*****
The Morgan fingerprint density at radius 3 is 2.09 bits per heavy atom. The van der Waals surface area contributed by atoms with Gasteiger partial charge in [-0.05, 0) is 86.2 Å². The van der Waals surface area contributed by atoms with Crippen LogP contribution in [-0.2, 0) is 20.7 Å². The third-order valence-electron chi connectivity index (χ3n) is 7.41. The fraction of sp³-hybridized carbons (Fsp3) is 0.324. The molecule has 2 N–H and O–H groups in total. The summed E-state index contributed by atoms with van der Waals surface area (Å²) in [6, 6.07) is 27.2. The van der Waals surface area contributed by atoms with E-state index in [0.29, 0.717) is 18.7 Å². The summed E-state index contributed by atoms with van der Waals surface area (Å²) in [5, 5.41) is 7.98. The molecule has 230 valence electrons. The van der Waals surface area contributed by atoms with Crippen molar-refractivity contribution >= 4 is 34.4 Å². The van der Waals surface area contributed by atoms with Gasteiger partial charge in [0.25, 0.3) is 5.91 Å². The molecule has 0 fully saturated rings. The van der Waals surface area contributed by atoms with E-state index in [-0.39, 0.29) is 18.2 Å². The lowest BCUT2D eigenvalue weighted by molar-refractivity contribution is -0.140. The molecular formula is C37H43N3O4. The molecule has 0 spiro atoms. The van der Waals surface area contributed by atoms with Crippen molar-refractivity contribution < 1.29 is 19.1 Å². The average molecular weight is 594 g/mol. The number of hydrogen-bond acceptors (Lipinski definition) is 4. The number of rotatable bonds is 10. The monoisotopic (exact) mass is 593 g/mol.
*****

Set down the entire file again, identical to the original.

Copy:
The Morgan fingerprint density at radius 3 is 2.09 bits per heavy atom. The van der Waals surface area contributed by atoms with Gasteiger partial charge in [-0.05, 0) is 86.2 Å². The van der Waals surface area contributed by atoms with Crippen LogP contribution in [-0.2, 0) is 20.7 Å². The third-order valence-electron chi connectivity index (χ3n) is 7.41. The fraction of sp³-hybridized carbons (Fsp3) is 0.324. The molecule has 2 N–H and O–H groups in total. The summed E-state index contributed by atoms with van der Waals surface area (Å²) in [6, 6.07) is 27.2. The van der Waals surface area contributed by atoms with E-state index in [0.29, 0.717) is 18.7 Å². The summed E-state index contributed by atoms with van der Waals surface area (Å²) in [5, 5.41) is 7.98. The molecule has 230 valence electrons. The van der Waals surface area contributed by atoms with Crippen molar-refractivity contribution >= 4 is 34.4 Å². The van der Waals surface area contributed by atoms with Gasteiger partial charge in [0.25, 0.3) is 5.91 Å². The molecule has 0 fully saturated rings. The van der Waals surface area contributed by atoms with E-state index in [-0.39, 0.29) is 18.2 Å². The lowest BCUT2D eigenvalue weighted by molar-refractivity contribution is -0.140. The molecular formula is C37H43N3O4. The molecule has 0 spiro atoms. The van der Waals surface area contributed by atoms with Crippen molar-refractivity contribution < 1.29 is 19.1 Å². The average molecular weight is 594 g/mol. The number of hydrogen-bond acceptors (Lipinski definition) is 4. The number of rotatable bonds is 10. The monoisotopic (exact) mass is 593 g/mol.